Choosing the right option requires careful consideration of several factors involving the purchase.

The first one is property value. If the target home is valued at $75,000, it may be easier to put down between $7,500 and $15,000 as down payment. However, properties with higher market values may make this task more difficult. For example, a family would have to save $40,000 to cover 20 percent down payment for a $200,000 home. In such a case, putting down 3 or 6 percent, which is between $6,000 and $12,000, might be a more realistic approach. As explained above, some government agencies approve home loans with no down payment. However, these are often given to low-income families who want to purchase home in places where houses are not expensive.

The second factor is debt-to-income ratio, which is a number that represents how much of a family’s income goes toward paying existing debt accounts. Purchasing a new home means acquiring more debt, which raises debt-to-income ratio. For example, a family earning $2,500 a month, paying $850 monthly to existing debt accounts, has a debt-to-income ratio of 34 percent. Purchasing a $75,000 house through a 30-year fixed interest rate mortgage loan would add around $350 to their monthly debt accounts, raising debt-to-income ratio to 48 percent. In general, lenders approve new loans to families whose debt-to-income ratio is below 43 percent.


Choosing a cheaper home or providing a larger down payment are two ways to keep debt-to-income ratio in check. However, a family that expects some debt accounts to be fully paid in the near future can choose to provide a lower down payment.

The third factor is risk and mortgage insurance. For most lenders, borrowers who provide low down payments are riskier than those that cover 10 or 20 percent of the home’s value. More risk means higher interest rates and additional measures taken by lenders to reduce losses. One such measure is mortgage insurance, which is paid for by borrowers and provides a guarantee against losses if a foreclosure takes place. Mortgage insurance is split in two charges, one upfront fee that must be paid when the home loan is approved, and an ongoing charge added to monthly mortgage payments.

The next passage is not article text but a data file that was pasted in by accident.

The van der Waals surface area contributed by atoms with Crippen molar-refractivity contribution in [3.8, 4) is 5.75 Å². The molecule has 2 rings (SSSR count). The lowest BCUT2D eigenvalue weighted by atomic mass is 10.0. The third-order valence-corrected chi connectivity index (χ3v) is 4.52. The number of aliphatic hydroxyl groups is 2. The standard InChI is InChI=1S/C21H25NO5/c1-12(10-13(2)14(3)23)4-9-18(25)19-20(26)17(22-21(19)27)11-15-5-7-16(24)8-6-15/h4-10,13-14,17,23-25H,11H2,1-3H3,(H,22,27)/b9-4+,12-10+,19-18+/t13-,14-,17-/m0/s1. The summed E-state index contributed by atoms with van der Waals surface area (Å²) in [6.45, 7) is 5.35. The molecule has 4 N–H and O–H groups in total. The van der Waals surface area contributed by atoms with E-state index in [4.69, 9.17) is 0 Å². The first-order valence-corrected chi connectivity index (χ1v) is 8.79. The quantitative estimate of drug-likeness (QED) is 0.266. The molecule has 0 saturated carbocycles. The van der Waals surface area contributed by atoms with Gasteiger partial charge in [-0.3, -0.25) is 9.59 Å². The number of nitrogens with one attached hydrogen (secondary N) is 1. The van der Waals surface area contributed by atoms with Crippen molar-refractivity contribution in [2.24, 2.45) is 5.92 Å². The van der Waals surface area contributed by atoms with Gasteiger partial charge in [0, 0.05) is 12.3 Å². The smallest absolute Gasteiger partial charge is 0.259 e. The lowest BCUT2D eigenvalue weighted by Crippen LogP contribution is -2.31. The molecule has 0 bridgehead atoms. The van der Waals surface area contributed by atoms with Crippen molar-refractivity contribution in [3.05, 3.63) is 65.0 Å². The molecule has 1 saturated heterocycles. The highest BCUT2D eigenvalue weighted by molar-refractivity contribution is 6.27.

Mortgage insurance rates range from 0.3 to 1.5 percent of the principal balance per year. Purchasing the $75,000 home in the example above, with a 0.5 percent mortgage insurance, would raise monthly payments from $350 to $400, adding up to more than $2,100 in total. Some mortgage lenders replace insurance with an upfront guarantee fee, or funding fee, that serves the same purpose. Lower down payment means higher fees.


Purchasing a home is one of the most important financial decisions a family can make. Choosing the right down payment amount is critical to make sure monthly payments do not become a burden, lowering risk of foreclosure. However, providing too much down payment may also bring financial uncertainty if doing so means running out of savings.

The down payment is not the only upfront cost to consider when purchasing a home. Each lender manages its own set of additional fees and closing costs, which can often add up to several thousand dollars. It is recommended to shop around for the most affordable offering before settling down with a lender. After all, some other factors such as interest rates, mortgage insurance, monthly payments and refinancing terms have a much bigger impact over the long term than down payment.